I've added an option to disable revocation checking for WinSSL in 172b2be.

New tool option --ssl-no-revoke.
New value CURLSSLOPT_NO_REVOKE for CURLOPT_SSL_OPTIONS.

The commit may be seen as a departure from some of the comments I made earlier. Specifically I've eschewed some talked about changes. Now:

  • Not exposing the more precise revocation options (revocation unavailable; revocation offline) to the user. We should strive for options that can be implemented for multiple backends if possible. --ssl-no-revoke is simple enough, either the user leaves WinSSL revocation checks on by default or turns them off with that switch at the command line or in their curlrc.
  • Not changing the default behavior to exclude the root certificate from the revocation check. I'm loathe to change this default behavior, even if there is not much of a gain in safety from the extra check. I'm concerned that I don't really have a good measurement of "not much". There may be root certificates that Microsoft takes no part in not being removed or blacklisted when they are revoked, and we'd be responsible for disabling that expected revocation check. I think it is what it is at this point whether it's helping or not.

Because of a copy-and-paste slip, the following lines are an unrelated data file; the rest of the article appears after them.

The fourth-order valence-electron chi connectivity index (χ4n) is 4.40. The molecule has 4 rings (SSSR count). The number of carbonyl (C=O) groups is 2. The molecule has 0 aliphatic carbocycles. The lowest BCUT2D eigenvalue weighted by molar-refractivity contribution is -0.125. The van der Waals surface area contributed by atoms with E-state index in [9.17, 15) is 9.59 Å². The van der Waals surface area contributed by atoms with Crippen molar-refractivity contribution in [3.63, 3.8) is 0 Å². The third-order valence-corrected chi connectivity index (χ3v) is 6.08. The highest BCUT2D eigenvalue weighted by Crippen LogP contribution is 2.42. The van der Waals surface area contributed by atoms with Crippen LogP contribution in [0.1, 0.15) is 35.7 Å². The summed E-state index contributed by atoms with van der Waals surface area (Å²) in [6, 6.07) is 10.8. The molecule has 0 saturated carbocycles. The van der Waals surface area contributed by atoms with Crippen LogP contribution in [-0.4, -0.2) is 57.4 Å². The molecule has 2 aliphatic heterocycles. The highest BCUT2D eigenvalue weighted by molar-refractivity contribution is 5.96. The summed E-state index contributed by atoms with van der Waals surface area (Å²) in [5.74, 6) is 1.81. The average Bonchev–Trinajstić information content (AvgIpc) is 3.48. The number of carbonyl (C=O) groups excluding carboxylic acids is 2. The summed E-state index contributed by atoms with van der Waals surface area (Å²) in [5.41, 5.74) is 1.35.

If anyone wants to revisit either of those my suggestion would be exposing a callback, preferably if possible like the schannel equivalent of a CTX function the way we do for OpenSSL so a libcurl user would have some way to make more detailed changes on their own.

@zenden2k thanks for your report.

@ericlaw1979 @mback2k thanks for your help and feedback.

@jay jay closed this Jul 17, 2015

jgsogo added a commit to jgsogo/curl that referenced this issue Oct 19, 2015

SSL: Add an option to disable certificate revocation checks
New tool option --ssl-no-revoke.
New value CURLSSLOPT_NO_REVOKE for CURLOPT_SSL_OPTIONS.

Currently this option applies only to WinSSL where we have automatic
certificate revocation checking by default. According to the
ssl-compared chart there are other backends that have automatic checking
(NSS, wolfSSL and DarwinSSL) so we could possibly accommodate them at
some later point.

Bug: curl#264
Reported-by: zenden2k <zenden2k@gmail.com>